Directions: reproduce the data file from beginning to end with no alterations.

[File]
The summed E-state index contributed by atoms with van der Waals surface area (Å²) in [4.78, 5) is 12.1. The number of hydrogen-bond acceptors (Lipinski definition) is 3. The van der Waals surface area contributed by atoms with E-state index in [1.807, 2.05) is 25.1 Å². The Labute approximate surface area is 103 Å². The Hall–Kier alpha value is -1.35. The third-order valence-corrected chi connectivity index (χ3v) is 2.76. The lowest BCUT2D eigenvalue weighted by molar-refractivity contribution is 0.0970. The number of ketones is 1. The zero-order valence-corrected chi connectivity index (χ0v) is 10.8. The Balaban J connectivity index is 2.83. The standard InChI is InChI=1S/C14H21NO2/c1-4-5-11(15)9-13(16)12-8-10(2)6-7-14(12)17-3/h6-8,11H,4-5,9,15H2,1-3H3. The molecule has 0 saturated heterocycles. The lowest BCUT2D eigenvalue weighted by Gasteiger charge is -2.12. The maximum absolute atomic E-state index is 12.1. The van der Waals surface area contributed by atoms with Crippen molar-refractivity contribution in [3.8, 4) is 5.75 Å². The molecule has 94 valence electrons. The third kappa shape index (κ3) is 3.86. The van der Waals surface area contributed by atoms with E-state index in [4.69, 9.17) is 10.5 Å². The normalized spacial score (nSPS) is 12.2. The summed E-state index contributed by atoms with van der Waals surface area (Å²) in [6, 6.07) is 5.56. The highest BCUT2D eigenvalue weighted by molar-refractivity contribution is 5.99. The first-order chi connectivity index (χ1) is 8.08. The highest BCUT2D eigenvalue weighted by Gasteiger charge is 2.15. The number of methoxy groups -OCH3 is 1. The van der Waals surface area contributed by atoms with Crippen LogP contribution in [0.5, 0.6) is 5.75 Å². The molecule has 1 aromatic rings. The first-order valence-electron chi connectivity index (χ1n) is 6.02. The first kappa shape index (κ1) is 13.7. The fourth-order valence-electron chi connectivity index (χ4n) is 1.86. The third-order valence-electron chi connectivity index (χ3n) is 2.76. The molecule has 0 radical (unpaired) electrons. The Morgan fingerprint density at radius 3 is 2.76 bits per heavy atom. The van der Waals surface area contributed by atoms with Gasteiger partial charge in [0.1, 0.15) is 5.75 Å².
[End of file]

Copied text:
The summed E-state index contributed by atoms with van der Waals surface area (Å²) in [4.78, 5) is 12.1. The number of hydrogen-bond acceptors (Lipinski definition) is 3. The van der Waals surface area contributed by atoms with E-state index in [1.807, 2.05) is 25.1 Å². The Labute approximate surface area is 103 Å². The Hall–Kier alpha value is -1.35. The third-order valence-corrected chi connectivity index (χ3v) is 2.76. The lowest BCUT2D eigenvalue weighted by molar-refractivity contribution is 0.0970. The number of ketones is 1. The zero-order valence-corrected chi connectivity index (χ0v) is 10.8. The Balaban J connectivity index is 2.83. The standard InChI is InChI=1S/C14H21NO2/c1-4-5-11(15)9-13(16)12-8-10(2)6-7-14(12)17-3/h6-8,11H,4-5,9,15H2,1-3H3. The molecule has 0 saturated heterocycles. The lowest BCUT2D eigenvalue weighted by Gasteiger charge is -2.12. The maximum absolute atomic E-state index is 12.1. The van der Waals surface area contributed by atoms with Crippen molar-refractivity contribution in [3.8, 4) is 5.75 Å². The molecule has 94 valence electrons. The third kappa shape index (κ3) is 3.86. The van der Waals surface area contributed by atoms with E-state index in [4.69, 9.17) is 10.5 Å². The normalized spacial score (nSPS) is 12.2. The summed E-state index contributed by atoms with van der Waals surface area (Å²) in [6, 6.07) is 5.56. The highest BCUT2D eigenvalue weighted by molar-refractivity contribution is 5.99. The first-order chi connectivity index (χ1) is 8.08. The highest BCUT2D eigenvalue weighted by Gasteiger charge is 2.15. The number of methoxy groups -OCH3 is 1. The van der Waals surface area contributed by atoms with Crippen LogP contribution in [0.5, 0.6) is 5.75 Å². The molecule has 1 aromatic rings. The first-order valence-electron chi connectivity index (χ1n) is 6.02. The first kappa shape index (κ1) is 13.7. The fourth-order valence-electron chi connectivity index (χ4n) is 1.86. The third-order valence-electron chi connectivity index (χ3n) is 2.76. The molecule has 0 radical (unpaired) electrons. The Morgan fingerprint density at radius 3 is 2.76 bits per heavy atom. The van der Waals surface area contributed by atoms with Gasteiger partial charge in [0.1, 0.15) is 5.75 Å².